One night some years ago, as I was reviewing the stories for the front page of The Sun, I saw on edition deadline that the deck head — the secondary headline — on the lead story wasn’t quite right. But, experienced copy editor and headline writer as I was, I also saw instantly how it could be improved. And, fumbling typist that I am, I introduced a typo into the revised deck before typesetting it.
Such a mistake would have been embarrassing any day. It was particularly regrettable on that occasion, because the next morning the American Society of Newspaper Editors opened its national convention in Baltimore. The managing editor was, predictably, furious, but — here is the advantage of working nights — by the time I reported to work in late afternoon, she had already savaged several persons and was no longer interested in me.
That memory came flooding back this morning after I read the deck head on the lead story in this morning’s Sun. The main head was fine: Ethics / changes / outlined / for city. But the deck:
her bill will seek to
heighte public trus’
It would be pleasant to boast that nothing like that would have happened on my watch — you see, Tribune Co., you shoulda kept me. But, as I just wrote, something very like that did happen on my watch, at my hand. Working as a copy editor stimulates humility. We come to see that all of us are prone to error and that the only way to keep errors to an irreducible minimum is to check and support one another.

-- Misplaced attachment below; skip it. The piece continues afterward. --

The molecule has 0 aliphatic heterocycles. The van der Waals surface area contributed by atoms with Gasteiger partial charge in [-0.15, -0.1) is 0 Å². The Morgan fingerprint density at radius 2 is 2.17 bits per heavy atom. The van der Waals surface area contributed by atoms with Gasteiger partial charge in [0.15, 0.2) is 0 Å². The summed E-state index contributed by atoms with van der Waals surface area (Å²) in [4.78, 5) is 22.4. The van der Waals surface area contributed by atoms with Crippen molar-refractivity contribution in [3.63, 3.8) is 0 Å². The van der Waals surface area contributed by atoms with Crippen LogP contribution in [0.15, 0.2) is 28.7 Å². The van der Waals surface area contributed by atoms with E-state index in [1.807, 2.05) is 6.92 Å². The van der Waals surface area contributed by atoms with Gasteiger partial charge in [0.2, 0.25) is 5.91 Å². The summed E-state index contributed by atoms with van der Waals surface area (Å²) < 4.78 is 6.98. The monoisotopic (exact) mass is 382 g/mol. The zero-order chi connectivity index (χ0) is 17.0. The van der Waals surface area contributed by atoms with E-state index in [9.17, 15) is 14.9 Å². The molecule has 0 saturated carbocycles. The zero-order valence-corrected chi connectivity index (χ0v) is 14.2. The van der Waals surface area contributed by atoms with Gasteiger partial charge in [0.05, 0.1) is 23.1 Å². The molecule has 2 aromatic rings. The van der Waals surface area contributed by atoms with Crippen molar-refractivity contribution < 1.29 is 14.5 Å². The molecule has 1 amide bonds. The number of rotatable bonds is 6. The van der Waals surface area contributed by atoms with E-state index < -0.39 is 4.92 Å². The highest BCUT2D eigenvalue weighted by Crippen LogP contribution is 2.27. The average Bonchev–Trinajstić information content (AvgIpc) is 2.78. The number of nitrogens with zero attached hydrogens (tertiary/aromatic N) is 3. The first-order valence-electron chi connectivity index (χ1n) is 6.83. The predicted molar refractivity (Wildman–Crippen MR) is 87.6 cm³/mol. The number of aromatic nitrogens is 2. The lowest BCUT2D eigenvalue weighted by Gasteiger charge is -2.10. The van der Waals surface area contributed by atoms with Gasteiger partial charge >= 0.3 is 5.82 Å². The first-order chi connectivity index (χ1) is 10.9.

This is what the corporate executives who blather about reducing the “touches” between writer and reader fail to grasp. But that is understandable, because most of the people making those decisions have never worked the hours when the product is actually produced, or troubled to find out how it is done.* They have instead hired consultants to arrive at previously decided conclusions.
I don’t know who wrote today’s defective headline, how it came about, or why it wasn’t caught before the presses rolled. I suspect that his or her chagrin is immense. But the responsibility is not limited to a single editor or even the bare-bones copy desk staff last evening. Responsibility for errors like this at The Sun and other publications must also be laid at the door of the people who decided that the work could be done just as well by a drastically diminished and demoralized corps of harried editors.**
Put it in the simplest terms: When you eliminate the quality control, you also eliminate the quality.
*Early in his tenure as editor of The Sun, John S. Carroll took the trouble to spend a few nights at the copy desk, observing how the work was done, and he returned to his normal working hours with an enhanced sense of the importance of maintaining a top-drawer copy desk. In nearly twenty-three years at the paper, I never saw another editor or managing editor make that effort.
**Think that this is special pleading from me? Look at what Tim McGuire, former editor of the Star Tribune in Minneapolis and now a professor at the Cronkite School of Journalism at Arizona State, wrote yesterday about the importance of copy editors. Here’s a taste:
I think just whacking a bunch of copy editing positions out of the system and expecting spell check to pick up the slack is a terribly ill-advised path. Copy editing is a subtle, nuanced art that goes way beyond spotting typos.